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Her Father’s Daughter

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John O’Donnell reviews Her Father’s Daughter

Extract from ‘Postcards from the Edge’ by John O’Donnell, Poetry Ireland Review, Issue 117, December 2015

The heart of Nessa O’Mahony’s collection, Her Father’s Daughter, is a poignant and affecting series of reflections on the death of her own father. The book opens with ‘Giving Me Away’, an uneasy father and daughter road-trip which O’Mahony views initially as a sort of atonement by her father – ‘Because you had never walked me down the aisle / you sit 330 miles in the passenger seat, / watching the speed-dial, / miming brakes’ – as they head towards her ‘new start’ in Britain. However the tell-tale signs O’Mahony observes along the way reveal her father’s decline: ‘I know you’ve already /left me on this trip, / at Holyhead, at Dublin Port / before the ship embarked.’ Later we are shown the agony – for relatives – of the slow death of a loved one: ‘It has been a year / since you left / the hospital whites, / and were swalled up / by your own chair’ (‘The Long Goodbye’). Elsewhere O’Mahony looks further back; in ‘Walking Stick’ the story of her grandfather’s life is told by reference to his stick: ‘An honest thing: / ash shaft, plain, / crook smooth’ which has been ‘Crafted to bear weight, / the tonnage of trench-foot’, before being ‘Decommissioned once again / into night-watchman jobs / in Coventry, in Cricklewood.’ A case is visible on the striking cover of the same grandfather ‘kitted out as the pride / of the Munster Fusiliers’ (‘Casting Lots’), in which poem O’Mahony also hints intriguingly at the choice facing her grandfather and his brother: ‘who’d go, / who’d return / to farm and family.’ At times O’Mahony feels guilty writing about the illnesses and deaths of loved ones. In ‘Her Master’s Voice’, dedicated to the late James Simmons, she considers Simmons’s elderly dog Charlie on the day his master’s coffin is carried out: ‘He can’t know that a stranger / will come soon, tidying, / sweeping up, thieving a poem / like a starving cur grabs a bone / where she finds it.’

 

‘Portrait of the Artist’s Father’ is really a portrait of the arist writing about her father’s illness: ‘I trawl for metaphors, / imagine corollaries / for the fluid filling your lungs’, before acknowledging the perceived impropriety of so doing:

 

My page
has been empty
for months.
Forgive me
for filling it.

 

O’Mahony should not reproach herself: Graham Greene’s famous insight that there is ‘a splinter of ice in the heart of a writer’ came to him in hospital, as he listened to and watched from a nearby bed the tears and cries of a mother whose son had just died, thinking: ‘This is something which one day I might need.’ A writer does need a good editor, howerver, and there are a couple of curious glitches in an otherwise attractive presentation. A more ruthless editor might also have advised against the inclusion of one or two less successful pieces. At its best, though, O’Mahony’s forthright, heartfelt style is affecting, and further exploration of her family hinterland will no doubt yield up other secrets.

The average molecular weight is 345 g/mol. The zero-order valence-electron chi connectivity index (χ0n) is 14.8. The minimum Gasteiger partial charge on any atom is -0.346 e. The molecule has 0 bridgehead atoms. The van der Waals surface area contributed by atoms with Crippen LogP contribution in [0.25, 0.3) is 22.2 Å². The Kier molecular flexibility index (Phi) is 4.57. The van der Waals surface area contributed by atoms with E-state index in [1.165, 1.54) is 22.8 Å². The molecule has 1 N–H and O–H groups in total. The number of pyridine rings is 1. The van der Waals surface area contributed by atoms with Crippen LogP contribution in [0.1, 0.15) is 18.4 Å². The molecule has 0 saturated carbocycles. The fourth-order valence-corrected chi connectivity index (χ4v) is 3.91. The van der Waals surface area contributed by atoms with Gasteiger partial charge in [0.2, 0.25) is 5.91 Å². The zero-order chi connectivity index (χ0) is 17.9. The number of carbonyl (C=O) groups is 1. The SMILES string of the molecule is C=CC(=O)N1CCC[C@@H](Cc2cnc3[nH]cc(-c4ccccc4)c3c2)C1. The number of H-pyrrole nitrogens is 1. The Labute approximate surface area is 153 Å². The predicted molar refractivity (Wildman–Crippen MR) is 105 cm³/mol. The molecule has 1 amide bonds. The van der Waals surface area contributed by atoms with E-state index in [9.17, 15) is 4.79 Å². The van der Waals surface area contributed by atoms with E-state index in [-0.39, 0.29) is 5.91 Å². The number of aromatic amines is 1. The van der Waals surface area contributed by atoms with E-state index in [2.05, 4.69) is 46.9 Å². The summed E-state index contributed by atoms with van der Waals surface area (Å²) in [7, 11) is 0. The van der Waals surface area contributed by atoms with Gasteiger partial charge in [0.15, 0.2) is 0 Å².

Grandad_2
Features

Uncovering a Hidden History

For much of my life, I had absolutely no idea that my grandfather, Michael McCann, had fought in the First World War. I grew up with the image of him as the archetypal Irish nationalist hero of the first decades of the twentieth century. A brooding photograph of him in Free State Army uniform and flat-topped army cap dominated the dresser in my mother’s kitchen; stories of his escapades in the War of Independence and the Civil War were an integral part of family lore. But there was no mention of the earlier conflict my grandfather was involved in, as a Lance Corporal for the Royal Munster Fusiliers. His experience, like that of so many of the hundreds of thousands of Irishmen who fought in World War I, had been quietly obliterated from the official narrative. There was no room in the nationalist mythology for any stories about those who fought for other causes.

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